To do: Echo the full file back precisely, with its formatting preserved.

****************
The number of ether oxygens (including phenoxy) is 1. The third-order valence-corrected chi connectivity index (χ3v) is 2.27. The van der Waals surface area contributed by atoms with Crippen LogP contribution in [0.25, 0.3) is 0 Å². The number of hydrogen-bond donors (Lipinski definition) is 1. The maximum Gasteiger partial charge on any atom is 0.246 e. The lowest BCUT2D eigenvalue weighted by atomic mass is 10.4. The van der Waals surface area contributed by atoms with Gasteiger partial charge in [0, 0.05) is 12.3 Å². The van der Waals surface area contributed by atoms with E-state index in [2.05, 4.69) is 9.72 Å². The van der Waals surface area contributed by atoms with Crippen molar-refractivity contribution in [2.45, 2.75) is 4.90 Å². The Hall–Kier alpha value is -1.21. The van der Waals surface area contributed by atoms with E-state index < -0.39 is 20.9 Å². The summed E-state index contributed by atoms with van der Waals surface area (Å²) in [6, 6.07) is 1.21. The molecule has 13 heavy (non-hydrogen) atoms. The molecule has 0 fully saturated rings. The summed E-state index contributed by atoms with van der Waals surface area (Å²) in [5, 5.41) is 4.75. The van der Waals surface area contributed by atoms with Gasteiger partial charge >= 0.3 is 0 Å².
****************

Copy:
The number of ether oxygens (including phenoxy) is 1. The third-order valence-corrected chi connectivity index (χ3v) is 2.27. The van der Waals surface area contributed by atoms with Crippen LogP contribution in [0.25, 0.3) is 0 Å². The number of hydrogen-bond donors (Lipinski definition) is 1. The maximum Gasteiger partial charge on any atom is 0.246 e. The lowest BCUT2D eigenvalue weighted by atomic mass is 10.4. The van der Waals surface area contributed by atoms with Gasteiger partial charge in [0, 0.05) is 12.3 Å². The van der Waals surface area contributed by atoms with E-state index in [2.05, 4.69) is 9.72 Å². The van der Waals surface area contributed by atoms with Crippen molar-refractivity contribution in [2.45, 2.75) is 4.90 Å². The Hall–Kier alpha value is -1.21. The van der Waals surface area contributed by atoms with E-state index < -0.39 is 20.9 Å². The summed E-state index contributed by atoms with van der Waals surface area (Å²) in [6, 6.07) is 1.21. The molecule has 13 heavy (non-hydrogen) atoms. The molecule has 0 fully saturated rings. The summed E-state index contributed by atoms with van der Waals surface area (Å²) in [5, 5.41) is 4.75. The van der Waals surface area contributed by atoms with Gasteiger partial charge >= 0.3 is 0 Å².